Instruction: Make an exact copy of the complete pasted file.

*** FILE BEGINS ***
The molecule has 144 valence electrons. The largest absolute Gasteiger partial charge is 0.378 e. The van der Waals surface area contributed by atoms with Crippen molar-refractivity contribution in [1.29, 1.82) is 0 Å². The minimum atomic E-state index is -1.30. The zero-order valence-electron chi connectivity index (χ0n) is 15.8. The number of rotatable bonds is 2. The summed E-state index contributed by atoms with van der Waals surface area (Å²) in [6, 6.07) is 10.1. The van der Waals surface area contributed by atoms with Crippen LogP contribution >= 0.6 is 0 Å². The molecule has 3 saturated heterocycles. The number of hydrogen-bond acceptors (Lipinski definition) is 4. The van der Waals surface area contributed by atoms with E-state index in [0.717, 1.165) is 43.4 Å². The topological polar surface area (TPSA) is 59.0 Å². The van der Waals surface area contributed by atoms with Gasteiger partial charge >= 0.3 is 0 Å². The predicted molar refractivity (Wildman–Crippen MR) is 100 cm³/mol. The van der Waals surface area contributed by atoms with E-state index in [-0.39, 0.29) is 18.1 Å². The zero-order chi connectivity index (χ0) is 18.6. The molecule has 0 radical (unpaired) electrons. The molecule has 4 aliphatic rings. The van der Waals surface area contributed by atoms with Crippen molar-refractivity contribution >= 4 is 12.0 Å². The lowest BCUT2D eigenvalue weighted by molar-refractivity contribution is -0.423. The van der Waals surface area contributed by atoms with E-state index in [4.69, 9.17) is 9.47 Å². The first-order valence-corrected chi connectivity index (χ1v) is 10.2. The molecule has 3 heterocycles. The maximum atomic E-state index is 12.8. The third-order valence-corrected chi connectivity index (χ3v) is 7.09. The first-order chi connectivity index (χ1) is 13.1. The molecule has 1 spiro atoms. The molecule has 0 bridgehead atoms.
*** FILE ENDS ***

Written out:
The molecule has 144 valence electrons. The largest absolute Gasteiger partial charge is 0.378 e. The van der Waals surface area contributed by atoms with Crippen molar-refractivity contribution in [1.29, 1.82) is 0 Å². The minimum atomic E-state index is -1.30. The zero-order valence-electron chi connectivity index (χ0n) is 15.8. The number of rotatable bonds is 2. The summed E-state index contributed by atoms with van der Waals surface area (Å²) in [6, 6.07) is 10.1. The van der Waals surface area contributed by atoms with Crippen LogP contribution >= 0.6 is 0 Å². The molecule has 3 saturated heterocycles. The number of hydrogen-bond acceptors (Lipinski definition) is 4. The van der Waals surface area contributed by atoms with E-state index in [0.717, 1.165) is 43.4 Å². The topological polar surface area (TPSA) is 59.0 Å². The van der Waals surface area contributed by atoms with Gasteiger partial charge >= 0.3 is 0 Å². The predicted molar refractivity (Wildman–Crippen MR) is 100 cm³/mol. The van der Waals surface area contributed by atoms with E-state index in [-0.39, 0.29) is 18.1 Å². The zero-order chi connectivity index (χ0) is 18.6. The molecule has 0 radical (unpaired) electrons. The molecule has 4 aliphatic rings. The van der Waals surface area contributed by atoms with Crippen molar-refractivity contribution >= 4 is 12.0 Å². The lowest BCUT2D eigenvalue weighted by molar-refractivity contribution is -0.423. The van der Waals surface area contributed by atoms with E-state index in [4.69, 9.17) is 9.47 Å². The first-order valence-corrected chi connectivity index (χ1v) is 10.2. The molecule has 3 heterocycles. The maximum atomic E-state index is 12.8. The third-order valence-corrected chi connectivity index (χ3v) is 7.09. The first-order chi connectivity index (χ1) is 13.1. The molecule has 1 spiro atoms. The molecule has 0 bridgehead atoms.